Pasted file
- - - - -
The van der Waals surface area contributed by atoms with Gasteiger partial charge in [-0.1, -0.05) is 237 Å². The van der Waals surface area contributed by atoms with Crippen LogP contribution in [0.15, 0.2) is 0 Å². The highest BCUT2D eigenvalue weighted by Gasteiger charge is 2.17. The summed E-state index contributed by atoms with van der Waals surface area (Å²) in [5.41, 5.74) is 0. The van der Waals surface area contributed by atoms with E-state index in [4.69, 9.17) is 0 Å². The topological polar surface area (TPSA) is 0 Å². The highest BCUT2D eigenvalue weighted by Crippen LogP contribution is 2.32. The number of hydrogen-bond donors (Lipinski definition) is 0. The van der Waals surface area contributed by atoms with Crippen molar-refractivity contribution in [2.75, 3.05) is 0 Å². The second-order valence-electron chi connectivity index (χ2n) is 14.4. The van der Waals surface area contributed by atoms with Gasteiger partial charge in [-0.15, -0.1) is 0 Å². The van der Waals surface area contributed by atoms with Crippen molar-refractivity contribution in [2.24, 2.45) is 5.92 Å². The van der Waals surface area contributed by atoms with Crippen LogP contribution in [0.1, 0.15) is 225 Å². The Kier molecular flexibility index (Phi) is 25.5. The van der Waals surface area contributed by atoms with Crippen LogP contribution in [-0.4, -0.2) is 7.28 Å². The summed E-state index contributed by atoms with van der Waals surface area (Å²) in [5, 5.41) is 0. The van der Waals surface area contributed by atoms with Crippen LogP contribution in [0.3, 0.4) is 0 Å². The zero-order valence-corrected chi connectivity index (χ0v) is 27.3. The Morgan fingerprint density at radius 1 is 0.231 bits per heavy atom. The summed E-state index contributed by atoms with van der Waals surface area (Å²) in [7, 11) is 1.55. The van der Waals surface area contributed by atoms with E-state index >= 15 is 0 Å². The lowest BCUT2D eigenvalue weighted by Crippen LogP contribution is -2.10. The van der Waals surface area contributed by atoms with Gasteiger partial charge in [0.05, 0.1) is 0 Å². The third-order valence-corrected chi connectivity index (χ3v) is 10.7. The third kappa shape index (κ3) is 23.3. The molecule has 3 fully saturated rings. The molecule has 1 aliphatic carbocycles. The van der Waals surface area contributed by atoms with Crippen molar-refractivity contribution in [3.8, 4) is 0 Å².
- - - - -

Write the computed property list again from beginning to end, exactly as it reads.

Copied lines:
The van der Waals surface area contributed by atoms with Gasteiger partial charge in [-0.1, -0.05) is 237 Å². The van der Waals surface area contributed by atoms with Crippen LogP contribution in [0.15, 0.2) is 0 Å². The highest BCUT2D eigenvalue weighted by Gasteiger charge is 2.17. The summed E-state index contributed by atoms with van der Waals surface area (Å²) in [5.41, 5.74) is 0. The van der Waals surface area contributed by atoms with E-state index in [4.69, 9.17) is 0 Å². The topological polar surface area (TPSA) is 0 Å². The highest BCUT2D eigenvalue weighted by Crippen LogP contribution is 2.32. The number of hydrogen-bond donors (Lipinski definition) is 0. The van der Waals surface area contributed by atoms with Crippen molar-refractivity contribution in [2.75, 3.05) is 0 Å². The second-order valence-electron chi connectivity index (χ2n) is 14.4. The van der Waals surface area contributed by atoms with Gasteiger partial charge in [-0.15, -0.1) is 0 Å². The van der Waals surface area contributed by atoms with Crippen molar-refractivity contribution in [2.24, 2.45) is 5.92 Å². The van der Waals surface area contributed by atoms with Crippen LogP contribution in [0.1, 0.15) is 225 Å². The Kier molecular flexibility index (Phi) is 25.5. The van der Waals surface area contributed by atoms with Crippen LogP contribution in [-0.4, -0.2) is 7.28 Å². The summed E-state index contributed by atoms with van der Waals surface area (Å²) in [5, 5.41) is 0. The van der Waals surface area contributed by atoms with Crippen LogP contribution in [0.3, 0.4) is 0 Å². The zero-order valence-corrected chi connectivity index (χ0v) is 27.3. The Morgan fingerprint density at radius 1 is 0.231 bits per heavy atom. The summed E-state index contributed by atoms with van der Waals surface area (Å²) in [7, 11) is 1.55. The van der Waals surface area contributed by atoms with E-state index >= 15 is 0 Å². The lowest BCUT2D eigenvalue weighted by Crippen LogP contribution is -2.10. The van der Waals surface area contributed by atoms with Gasteiger partial charge in [0.05, 0.1) is 0 Å². The third-order valence-corrected chi connectivity index (χ3v) is 10.7. The third kappa shape index (κ3) is 23.3. The molecule has 3 fully saturated rings. The molecule has 1 aliphatic carbocycles. The van der Waals surface area contributed by atoms with Crippen molar-refractivity contribution in [3.8, 4) is 0 Å².